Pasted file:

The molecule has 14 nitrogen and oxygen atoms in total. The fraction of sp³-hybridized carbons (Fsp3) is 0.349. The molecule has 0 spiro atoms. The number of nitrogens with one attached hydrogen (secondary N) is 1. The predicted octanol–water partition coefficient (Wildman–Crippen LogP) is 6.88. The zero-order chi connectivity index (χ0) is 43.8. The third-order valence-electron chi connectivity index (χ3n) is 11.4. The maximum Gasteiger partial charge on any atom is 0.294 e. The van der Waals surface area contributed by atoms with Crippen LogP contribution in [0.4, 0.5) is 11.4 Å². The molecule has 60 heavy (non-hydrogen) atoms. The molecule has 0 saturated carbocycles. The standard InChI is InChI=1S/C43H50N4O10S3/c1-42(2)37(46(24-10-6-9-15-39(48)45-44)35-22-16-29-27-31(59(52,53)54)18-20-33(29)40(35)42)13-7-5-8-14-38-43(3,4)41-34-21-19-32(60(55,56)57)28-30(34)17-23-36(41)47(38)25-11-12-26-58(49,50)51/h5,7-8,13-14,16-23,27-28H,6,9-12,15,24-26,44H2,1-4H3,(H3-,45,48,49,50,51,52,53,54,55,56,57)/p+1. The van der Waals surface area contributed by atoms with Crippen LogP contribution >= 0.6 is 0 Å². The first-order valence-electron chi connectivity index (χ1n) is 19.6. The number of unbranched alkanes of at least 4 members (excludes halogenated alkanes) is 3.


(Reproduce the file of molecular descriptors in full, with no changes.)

The molecule has 14 nitrogen and oxygen atoms in total. The fraction of sp³-hybridized carbons (Fsp3) is 0.349. The molecule has 0 spiro atoms. The number of nitrogens with one attached hydrogen (secondary N) is 1. The predicted octanol–water partition coefficient (Wildman–Crippen LogP) is 6.88. The zero-order chi connectivity index (χ0) is 43.8. The third-order valence-electron chi connectivity index (χ3n) is 11.4. The maximum Gasteiger partial charge on any atom is 0.294 e. The van der Waals surface area contributed by atoms with Crippen LogP contribution in [0.4, 0.5) is 11.4 Å². The molecule has 60 heavy (non-hydrogen) atoms. The molecule has 0 saturated carbocycles. The standard InChI is InChI=1S/C43H50N4O10S3/c1-42(2)37(46(24-10-6-9-15-39(48)45-44)35-22-16-29-27-31(59(52,53)54)18-20-33(29)40(35)42)13-7-5-8-14-38-43(3,4)41-34-21-19-32(60(55,56)57)28-30(34)17-23-36(41)47(38)25-11-12-26-58(49,50)51/h5,7-8,13-14,16-23,27-28H,6,9-12,15,24-26,44H2,1-4H3,(H3-,45,48,49,50,51,52,53,54,55,56,57)/p+1. The van der Waals surface area contributed by atoms with Crippen LogP contribution >= 0.6 is 0 Å². The first-order valence-electron chi connectivity index (χ1n) is 19.6. The number of unbranched alkanes of at least 4 members (excludes halogenated alkanes) is 3.